Horace Owen Compton Beasley, Kt., C.J.
1. This case has been referred to us by the Agent to the Governor in Ganjam. It relates to a petition for divorce on the grounds of adultery and desertion under Section 10 of the Indian Divorce Act. The facts of the case are that the petitioner separated herself from her husband on account of his adultery with a concubine in his house. On these, grounds she was awarded maintenance by a Criminal Court on the 29th July, 1929, at the rate of Rs. 2 a month. This order the respondent failed to comply with only paying Rs. 13-3-0 to the petitioner from that date and no more. The learned Agent to the Governor says that, although for judicial separation adultery or desertion may form a reasonable cause, both these facts have to exist before a dissolution can be ordered but he is of the opinion that the husband's living in adultery does not imply that he deserted the petitioner but that the fact that he failed to maintain her even after a decision of a competent Court may imply desertion. In his opinion it does do so, The decision of the High Court is requested upon this latter point. The learned Agent to the Governor has, if I may say so, overlooked the real point or the point of importance which is whether the conduct of the husband brought about a cessation of cohabitation between himself and his wife. If it did, then in law that is desertion. In the present case, the husband brought a concubine into the house where his wife was living with him and she had accordingly to leave the house. There is clear authority in English decisions that such conduct as that by a husband amounts to desertion. The first of these decisions is Dickinson v. Dickinson (1889) 62 L T 330 a case exactly in point. There a wife petitioned for the dissolution of her marriage on the grounds of adultery and desertion. The parties were married in 1866 and in 1877 the husband brought to the house a woman with whom he had immoral relations. The wife refused to admit her, but the husband insisted. The wife remained a short time in the house and then told her husband that either she or the woman must leave the house. The husband told her that she might do as she liked, but that the woman would remain. The wife thereupon left, arid never afterwards cohabited with her husband. It was held that the husband was guilty of deserting his wife. Another case is Sickert v. Sickert (1899) P.D. 278. In that case the observations of Gorell Barnes, J., on page 282 are very much in point. He there says:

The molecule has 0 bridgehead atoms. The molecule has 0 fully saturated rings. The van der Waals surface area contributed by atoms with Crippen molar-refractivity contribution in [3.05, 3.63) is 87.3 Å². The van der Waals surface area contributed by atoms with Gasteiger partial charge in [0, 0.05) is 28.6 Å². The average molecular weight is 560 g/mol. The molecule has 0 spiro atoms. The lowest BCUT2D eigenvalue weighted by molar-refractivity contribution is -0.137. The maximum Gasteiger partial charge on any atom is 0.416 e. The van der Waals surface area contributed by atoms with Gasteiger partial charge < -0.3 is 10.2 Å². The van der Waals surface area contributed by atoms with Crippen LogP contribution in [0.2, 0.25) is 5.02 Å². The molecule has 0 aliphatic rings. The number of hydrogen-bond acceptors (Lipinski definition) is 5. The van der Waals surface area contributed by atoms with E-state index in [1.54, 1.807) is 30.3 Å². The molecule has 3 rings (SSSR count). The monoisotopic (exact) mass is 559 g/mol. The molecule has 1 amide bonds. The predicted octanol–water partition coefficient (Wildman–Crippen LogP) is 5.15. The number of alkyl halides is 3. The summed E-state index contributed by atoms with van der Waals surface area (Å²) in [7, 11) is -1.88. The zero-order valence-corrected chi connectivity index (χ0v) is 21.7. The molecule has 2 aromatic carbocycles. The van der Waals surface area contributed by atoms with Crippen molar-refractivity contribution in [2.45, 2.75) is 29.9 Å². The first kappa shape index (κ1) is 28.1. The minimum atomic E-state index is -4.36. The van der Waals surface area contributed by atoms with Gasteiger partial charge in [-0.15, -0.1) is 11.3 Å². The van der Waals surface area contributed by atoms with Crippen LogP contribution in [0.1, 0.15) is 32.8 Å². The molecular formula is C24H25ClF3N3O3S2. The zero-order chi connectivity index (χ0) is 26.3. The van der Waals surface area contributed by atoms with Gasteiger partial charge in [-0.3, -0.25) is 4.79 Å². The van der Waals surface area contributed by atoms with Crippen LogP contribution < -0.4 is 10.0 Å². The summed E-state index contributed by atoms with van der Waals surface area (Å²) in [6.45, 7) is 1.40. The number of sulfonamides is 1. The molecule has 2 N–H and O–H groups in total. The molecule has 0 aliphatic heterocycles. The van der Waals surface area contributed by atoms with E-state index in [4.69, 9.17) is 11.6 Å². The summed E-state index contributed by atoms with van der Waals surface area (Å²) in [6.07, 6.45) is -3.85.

In order to constitute desertion there must be a cessation of cohabitation and an intention on the part of the accused party to desert the other. In most cases of desertion the guilty party actually leaves the other, but it is not always or necessarily the guilty party who leaves the matrimonaial home. In my opinion, the party who intends bringing the cohabitation to an end, and whose conduct in reality causes its termination, commits the act of desertion.
There is no substantial difference between the case of a husband who intends; to put ah end to a state of cohabitation, and does so by leaving his wife, and' that of a husband who with the like intent obliges his wife to separate from him.
2. In view of these two decisions the real question here must be answered by saying that the petitioner has proved that the respondent her husband deserted her. The case must, therefore, be sent back to the Agent to the Governor at Ganjam to be disposed of in the light of the opinion which we have given. We are very much obliged to Mr. Connell for the valuable assistance he has given us as amicus curiae.